As aphids feed on the phloem sap, the use of a phloem-specific promoter would be desirable, avoiding unnecessary expression and reducing the chances of non-target organisms from being exposed to the fusion protein; however, expression in chloroplasts proved to be effective in delivering Pinellia ternate agglutinin to M. persicae, reducing its growth rate by up to 90% (Jin et al., 2012). Previous work has shown that GNA expression in wheat under constitutive promoters was considerably higher than when using phloem-specific promoters, and the control of S. avenae comparatively more efficient (Stoger et al., 1999). Similarly, Rao et al. (1998) report that GNA expressed under either the phloem-specific promoter RSs1 (from the rice sucrose synthase gene) or the constitutive promoter ubi1 (from the maize ubiquitin gene) showed equivalent insecticidal effects toward the sap-sucking homopteran Nilaparvata lugens. This study also showed that the GNA molecule was present in the phloem sap in both cases, as a consequence of the presence of the GNA leader sequence. In the present study, the fusion protein, expressed under the control of the CaMV 35S promoter, also contained the GNA leader sequence that exports it to the phloem sap. A western blot-based quantification was necessary, as two bands react with anti-GNA antibody, Hv1a/GNA and a ∼10 kDa (similar to GNA) degradation product at an approximate proportion of 1:1. Therefore, results based on another commonly used method for protein quantification, ELISA, could be misleading in this case, as antibodies would recognize both, intact and degraded protein. Further improvements on protein stability would be necessary to prevent degradation following plant expression and ingestion by the aphid, enhancing its activity.

In contrast to M. persicae, S. avenae is a semi-specialist species and although it possesses proteolytic activity in the gut (Pyati et al., 2011), this aphid is not able to cleave the fusion protein as effectively. As a consequence, levels of Hv1a/GNA toxicity toward the grain aphid were higher than in M. persicae and also more evident, as GNA by itself did not affect its survival in artificial diet bioassays. It is therefore likely that expression of Hv1a/GNA in host plants of S. avenae would render them significantly more resistant to aphid infestation.

Recently, Bonning et al. (2014) fused the same spider venom peptide, Hv1a, to a luteovirid coat protein that is internalized by aphids following ingestion. The resulting fusion, CP-P-Hv1a, was toxic to four different homopteran species: Acyrthosiphon pisum, Rhopalosiphum padi, Aphis glycines, and M. persicae. These results indicate that Hv1a/GNA might also be effective against those other aphids, as contrary to the Hv1a peptide, the viral protein is innocuous to the insects. Compared to Hv1a/GNA, CP-P-Hv1a yielded apparently higher mortality to M. persicae when expressed in Arabidopsis, but with the drawback of not being effective against other major insect pests, such as Heliothis virescens larvae. This is because the viral coat protein is only likely to cross the gut barrier in insects that can act as vectors of luteoviruses, i.e., aphids. The outcome is that even though CP-P-Hv1a potentially poses lower risks of affecting non-target insect species, to which GNA can often be detrimental, it will also have a very limited spectrum of activity. On the other hand, Hv1a/GNA was previously shown to also be effective against the coleopterans Tribolium castaneum (Back, 2011) and Leptinotarsa decemlineata, and the lepidopteran Mamestra brassicae (Fitches et al., 2012), whilst presenting little hazard to honeybees (Nakasu et al., 2014). It is clear, however, that the levels of aphid control by Hv1a/GNA when expressed in transgenic plants are currently not sufficiently high to maintain aphid populations under economic thresholds.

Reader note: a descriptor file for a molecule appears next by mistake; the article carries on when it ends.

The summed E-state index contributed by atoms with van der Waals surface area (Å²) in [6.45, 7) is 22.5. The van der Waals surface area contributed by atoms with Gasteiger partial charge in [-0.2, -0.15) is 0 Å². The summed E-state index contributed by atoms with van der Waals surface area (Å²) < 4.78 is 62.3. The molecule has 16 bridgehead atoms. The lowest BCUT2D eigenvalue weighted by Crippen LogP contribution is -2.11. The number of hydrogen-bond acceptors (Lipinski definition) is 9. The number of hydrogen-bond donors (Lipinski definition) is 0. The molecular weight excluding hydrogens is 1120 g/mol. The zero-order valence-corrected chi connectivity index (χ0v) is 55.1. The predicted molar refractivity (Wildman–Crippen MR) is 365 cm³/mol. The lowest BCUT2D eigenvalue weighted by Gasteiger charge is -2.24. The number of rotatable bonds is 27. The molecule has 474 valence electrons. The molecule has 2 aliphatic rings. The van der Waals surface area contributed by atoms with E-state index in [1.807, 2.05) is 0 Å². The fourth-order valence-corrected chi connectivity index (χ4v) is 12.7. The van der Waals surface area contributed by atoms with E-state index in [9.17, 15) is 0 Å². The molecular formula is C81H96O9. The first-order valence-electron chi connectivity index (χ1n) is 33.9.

Improvements in the fusion protein stability in the plant and after ingestion, coupled with increased expression in the phloem sap would potentially be beneficial for achieving this goal. Expressing Hv1a/GNA in suitable plant hosts for lepidopteran and coleopteran pests, e.g., Heliothis virescens and Leptinotarsa decemlineata, might further expand the range of insects that could be controlled by this biopesticide.

Conflict of Interest Statement

The authors declare that the research was conducted in the absence of any commercial or financial relationships that could be construed as a potential conflict of interest.


This work was funded by Technology Strategy Board (Project TS/I000690/1). Erich Y. T. Nakasu was supported by Capes Foundation (process 0437-10-7).

Supplementary Material

The Supplementary Material for this article can be found online at:


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Keywords: insect-resistant transgenic plants, Myzus persicae, Arabidopsis, Hv1a/GNA, fusion proteins, Sitobion avenae

Citation: Nakasu EYT, Edwards MG, Fitches E, Gatehouse JA and Gatehouse AMR (2014) Transgenic plants expressing ω-ACTX-Hv1a and snowdrop lectin (GNA) fusion protein show enhanced resistance to aphids. Front. Plant Sci. 5:673. doi: 10.3389/fpls.2014.00673

Received: 01 August 2014; Accepted: 12 November 2014;
Published online: 28 November 2014.

Edited by:

Soren K. Rasmussen, University of Copenhagen, Denmark

Reviewed by:

Soren K. Rasmussen, University of Copenhagen, Denmark
Gong-yin Ye, Zhejiang University, China
Inger Åhman, Swedish University of Agricultural Sciences, Sweden

Copyright © 2014 Nakasu, Edwards, Fitches, Gatehouse and Gatehouse. This is an open-access article distributed under the terms of the Creative Commons Attribution License (CC BY). The use, distribution or reproduction in other forums is permitted, provided the original author(s) or licensor are credited and that the original publication in this journal is cited, in accordance with accepted academic practice. No use, distribution or reproduction is permitted which does not comply with these terms.

*Correspondence: Angharad M. R. Gatehouse, Plant-Insect Molecular Interactions Group, Newcastle Institute for Sustainability, School of Biology, Newcastle University, Newcastle upon Tyne NE1 7RU, UK e-mail: